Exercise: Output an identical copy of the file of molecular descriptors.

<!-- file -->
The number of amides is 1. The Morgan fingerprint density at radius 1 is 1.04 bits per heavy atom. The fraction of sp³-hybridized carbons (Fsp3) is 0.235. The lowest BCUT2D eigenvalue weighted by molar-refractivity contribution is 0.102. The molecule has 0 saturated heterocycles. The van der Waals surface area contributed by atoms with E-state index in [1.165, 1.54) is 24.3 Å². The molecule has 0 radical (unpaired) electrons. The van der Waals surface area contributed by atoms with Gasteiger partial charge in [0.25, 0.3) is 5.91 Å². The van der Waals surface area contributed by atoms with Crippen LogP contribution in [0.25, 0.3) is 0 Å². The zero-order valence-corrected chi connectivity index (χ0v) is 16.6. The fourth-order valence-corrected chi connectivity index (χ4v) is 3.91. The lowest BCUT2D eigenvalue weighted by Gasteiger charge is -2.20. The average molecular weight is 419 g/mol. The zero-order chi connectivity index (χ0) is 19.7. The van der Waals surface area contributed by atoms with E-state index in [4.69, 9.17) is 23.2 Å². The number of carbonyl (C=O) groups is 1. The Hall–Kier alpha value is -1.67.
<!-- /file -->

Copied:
The number of amides is 1. The Morgan fingerprint density at radius 1 is 1.04 bits per heavy atom. The fraction of sp³-hybridized carbons (Fsp3) is 0.235. The lowest BCUT2D eigenvalue weighted by molar-refractivity contribution is 0.102. The molecule has 0 saturated heterocycles. The van der Waals surface area contributed by atoms with E-state index in [1.165, 1.54) is 24.3 Å². The molecule has 0 radical (unpaired) electrons. The van der Waals surface area contributed by atoms with Gasteiger partial charge in [0.25, 0.3) is 5.91 Å². The van der Waals surface area contributed by atoms with Crippen LogP contribution in [0.25, 0.3) is 0 Å². The zero-order valence-corrected chi connectivity index (χ0v) is 16.6. The fourth-order valence-corrected chi connectivity index (χ4v) is 3.91. The lowest BCUT2D eigenvalue weighted by Gasteiger charge is -2.20. The average molecular weight is 419 g/mol. The zero-order chi connectivity index (χ0) is 19.7. The van der Waals surface area contributed by atoms with E-state index in [4.69, 9.17) is 23.2 Å². The number of carbonyl (C=O) groups is 1. The Hall–Kier alpha value is -1.67.